Eve, the temptress, looks into the mirror. She steps on the serpent’s head (Genesis 3,15). The pair of deer characterise the setting as the Garden of Eden. Adam can just be seen in the background.
Notice her sensuous body features. To deflect criticism, the painting was later referred to as ‘Prudence’.
Toward the end of his life, Baldung started to mix secular subjects and traditional religious topics, reflecting impatience with the Reformation’s constraints on religious art. Although Baldung continued to produce religious subjects for private patrons, he increasingly overlaid portraits or scenes with themes from Greek or Roman legends.
Oil on wood, 1529, Alte Pinakothek, Munich.
Painting by German artist Hans Baldung Grien from Gmünd in Schwabia (ca 1484 – 1545).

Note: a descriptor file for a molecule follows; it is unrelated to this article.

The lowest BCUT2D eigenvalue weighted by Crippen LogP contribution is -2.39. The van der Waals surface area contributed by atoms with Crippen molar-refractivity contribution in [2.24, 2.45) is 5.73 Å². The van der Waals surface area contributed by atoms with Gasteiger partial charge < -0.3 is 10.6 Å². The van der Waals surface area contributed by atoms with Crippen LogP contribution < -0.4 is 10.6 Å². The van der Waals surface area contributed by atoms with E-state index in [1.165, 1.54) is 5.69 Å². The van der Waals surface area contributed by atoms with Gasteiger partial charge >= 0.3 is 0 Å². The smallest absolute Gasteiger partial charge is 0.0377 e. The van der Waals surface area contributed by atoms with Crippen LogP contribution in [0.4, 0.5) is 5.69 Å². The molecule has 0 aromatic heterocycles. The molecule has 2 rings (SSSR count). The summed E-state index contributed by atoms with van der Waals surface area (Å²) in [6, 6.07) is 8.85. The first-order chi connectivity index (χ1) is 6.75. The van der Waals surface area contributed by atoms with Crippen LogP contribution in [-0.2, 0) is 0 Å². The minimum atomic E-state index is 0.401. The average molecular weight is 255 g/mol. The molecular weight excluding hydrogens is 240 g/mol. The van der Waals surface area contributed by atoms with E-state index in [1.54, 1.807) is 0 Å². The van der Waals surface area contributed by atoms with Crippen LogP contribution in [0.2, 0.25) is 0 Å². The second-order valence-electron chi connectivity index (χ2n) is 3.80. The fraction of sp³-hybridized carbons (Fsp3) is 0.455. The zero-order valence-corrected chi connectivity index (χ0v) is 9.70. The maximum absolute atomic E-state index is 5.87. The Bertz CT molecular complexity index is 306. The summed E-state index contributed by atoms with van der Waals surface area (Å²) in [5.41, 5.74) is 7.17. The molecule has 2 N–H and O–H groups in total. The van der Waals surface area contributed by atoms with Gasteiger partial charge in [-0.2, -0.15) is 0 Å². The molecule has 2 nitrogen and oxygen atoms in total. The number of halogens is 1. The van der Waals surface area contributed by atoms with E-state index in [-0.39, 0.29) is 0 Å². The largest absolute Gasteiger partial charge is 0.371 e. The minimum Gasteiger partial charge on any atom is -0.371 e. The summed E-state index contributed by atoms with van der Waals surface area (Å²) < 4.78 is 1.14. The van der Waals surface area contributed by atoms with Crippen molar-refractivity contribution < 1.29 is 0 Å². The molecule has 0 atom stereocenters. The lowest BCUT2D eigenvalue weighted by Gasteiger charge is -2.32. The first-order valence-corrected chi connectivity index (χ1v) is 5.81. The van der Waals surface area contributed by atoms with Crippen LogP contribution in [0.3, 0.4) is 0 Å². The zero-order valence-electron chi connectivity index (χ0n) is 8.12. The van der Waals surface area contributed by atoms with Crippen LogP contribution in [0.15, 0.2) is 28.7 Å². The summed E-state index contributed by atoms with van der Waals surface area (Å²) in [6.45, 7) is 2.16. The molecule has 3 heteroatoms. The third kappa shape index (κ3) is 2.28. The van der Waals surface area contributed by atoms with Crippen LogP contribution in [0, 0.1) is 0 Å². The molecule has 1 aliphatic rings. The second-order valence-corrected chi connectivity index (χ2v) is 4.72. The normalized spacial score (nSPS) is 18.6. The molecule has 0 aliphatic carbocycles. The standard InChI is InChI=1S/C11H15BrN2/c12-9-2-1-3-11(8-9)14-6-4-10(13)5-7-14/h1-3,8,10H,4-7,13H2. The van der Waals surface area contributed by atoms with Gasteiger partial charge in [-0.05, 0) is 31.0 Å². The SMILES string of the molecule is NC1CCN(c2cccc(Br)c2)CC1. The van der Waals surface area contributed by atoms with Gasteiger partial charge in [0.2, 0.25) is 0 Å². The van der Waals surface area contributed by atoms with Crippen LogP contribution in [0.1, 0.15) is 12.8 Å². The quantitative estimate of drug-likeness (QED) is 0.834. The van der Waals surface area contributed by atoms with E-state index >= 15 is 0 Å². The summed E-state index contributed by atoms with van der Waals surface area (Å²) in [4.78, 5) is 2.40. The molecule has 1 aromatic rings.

This website is maintained by the Wijngaards Institute for Catholic Research.
The Institute is known for issuing academic reports and statements on relevant issues in the Church. These have included scholars’ declarations on the need of collegiality in the exercise of church authority, on the ethics of using contraceptives in marriage and the urgency of re-instating the sacramental diaconate of women.
You are welcome to use our material. However: maintaining this site costs money. We are a Charity and work mainly with volunteers, but we find it difficult to pay our overheads.
Visitors to our website since January 2014.
Pop-up names are online now.
The number is indicative, but incomplete. For full details click on cross icon at bottom right.